Well, they have no gun-free zones, those pretty party-invitations for mass murderers.
But you would think, being surrounded by Arab enemies, would guarantee a massacre or three every now and then in the Jewish State. But no, not at all. And my Israeli pal Snoopy the Goon gives his take on why.
His angle mainly is on the gun, which makes a certain sense, I agree, though I tend to think it’s a little like blaming the doctor for the disease. Nevertheless, give Mr. G.’s effort a considered read:
“Oh well, now to the main question: It is really a hard one. The fact is that no Israeli kid (or a grown-up) I know of ever attempted the kind of unmotivated massacre that happen in other places and, especially, in US. There were a few cases of mass murder aimed at Arabs, though.
“How to explain it? I can only use my own example. As a boy, like most boys, I was fascinated by guns. My pocket money was mostly spent on the local shooting range (air guns only, of course), and I was really interested in all kinds of guns, cannons, rockets, etc.
“After the boot camp here in Israel, where you get ‘married’ to your gun (in IDF you don’t store your gun in the armory for the night or for any other time periods, for that matter – it stays with you, even on a furlough). You shoot a lot, you train a lot, and every time you are shooting for training purposes, you go through the safety drill, even in the reserve service.
“So with time any fascination, feeling of novelty etc get very far behind you. And when you check it in at the end of your duty period, it is a welcome good-bye and nothing more.
“As for personal use (handgun): I have never been sufficiently trained on one, only some brief courses for general acquaintance, nothing more. I know that for me, without training, the gun will give a false feeling of safety, and I will be generally better off without it.
“I would (maybe) have considered the short version of M16, which could be as useful as a handgun in right hands, but much more precise and lethal – but in Israel you can’t get one legally. [He means the M4 and if he means the full-automatic military version, you can’t buy that in U.S. either without a special permit].
“As for general population: I know that most of the people that went through combat training feel exactly like I do. So Israelis that are still fascinated with firearms in adult age are, most probably, not coming from combat service. Those who carry—either because of their security duties or because they travel in the West Bank—are not enamored with their guns, for overwhelming majority. It is just there to be used if and when necessary, nothing more.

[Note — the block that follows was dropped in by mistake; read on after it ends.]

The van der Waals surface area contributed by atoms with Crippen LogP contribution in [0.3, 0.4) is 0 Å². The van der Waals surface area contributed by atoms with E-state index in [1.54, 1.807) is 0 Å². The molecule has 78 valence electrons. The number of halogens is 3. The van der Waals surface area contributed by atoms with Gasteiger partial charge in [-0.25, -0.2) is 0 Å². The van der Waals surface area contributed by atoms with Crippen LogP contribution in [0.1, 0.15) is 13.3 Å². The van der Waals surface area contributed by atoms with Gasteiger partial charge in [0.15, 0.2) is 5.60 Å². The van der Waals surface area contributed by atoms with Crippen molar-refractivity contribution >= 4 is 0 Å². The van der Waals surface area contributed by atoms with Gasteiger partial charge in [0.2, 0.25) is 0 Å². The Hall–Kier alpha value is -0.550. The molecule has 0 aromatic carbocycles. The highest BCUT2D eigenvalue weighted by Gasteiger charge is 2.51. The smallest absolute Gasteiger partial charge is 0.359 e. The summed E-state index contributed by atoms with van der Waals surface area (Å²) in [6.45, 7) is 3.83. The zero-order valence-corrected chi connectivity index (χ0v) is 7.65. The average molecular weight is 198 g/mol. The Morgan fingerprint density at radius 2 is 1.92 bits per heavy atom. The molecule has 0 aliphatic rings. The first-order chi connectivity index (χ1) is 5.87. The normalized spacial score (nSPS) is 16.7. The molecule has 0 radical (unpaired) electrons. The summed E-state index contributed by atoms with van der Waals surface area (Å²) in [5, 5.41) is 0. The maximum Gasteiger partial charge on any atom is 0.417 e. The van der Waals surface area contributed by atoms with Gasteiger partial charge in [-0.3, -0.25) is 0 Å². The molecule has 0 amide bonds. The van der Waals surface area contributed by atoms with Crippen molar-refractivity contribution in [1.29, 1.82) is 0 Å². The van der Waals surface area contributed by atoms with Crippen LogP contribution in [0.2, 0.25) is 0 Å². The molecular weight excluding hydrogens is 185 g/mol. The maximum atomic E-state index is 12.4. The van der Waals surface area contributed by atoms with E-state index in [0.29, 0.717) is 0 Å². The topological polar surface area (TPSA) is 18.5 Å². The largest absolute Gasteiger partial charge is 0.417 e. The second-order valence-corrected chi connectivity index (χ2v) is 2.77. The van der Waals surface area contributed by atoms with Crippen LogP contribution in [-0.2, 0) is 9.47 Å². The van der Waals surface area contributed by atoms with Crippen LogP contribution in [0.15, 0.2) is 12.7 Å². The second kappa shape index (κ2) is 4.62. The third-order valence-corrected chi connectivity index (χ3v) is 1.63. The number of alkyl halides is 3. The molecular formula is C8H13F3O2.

“Unlike many other folks, I will not call hysterically for more gun control…education is more important, in addition the process of issuing a permit should be adjusted to look closer into the mental state of the person who requests it. The last few cases—this Connecticut one and the Arizona—both kids were mental cases, I am ready to bet on it. In Israel at least, you can be quite sure (not at the level of 100%, of course, but fairly close) that such a case will not get a gun permit.
“I still support that Heinlein saying (I frequently repeat it without regard to tragedies like the last one) about the armed society being a polite society. The other side of the coin is arming the wrong people… but I know you agree on most of the points I made here.”
I do agree with most of the points. But not with one facet of Israeli gun culture: registration of all guns in private hands is required there. Not here, not in most states, certainly not in Texas, and that’s fine with me, because I don’t think it’s any of the state’s business who owns a gun and who doesn’t.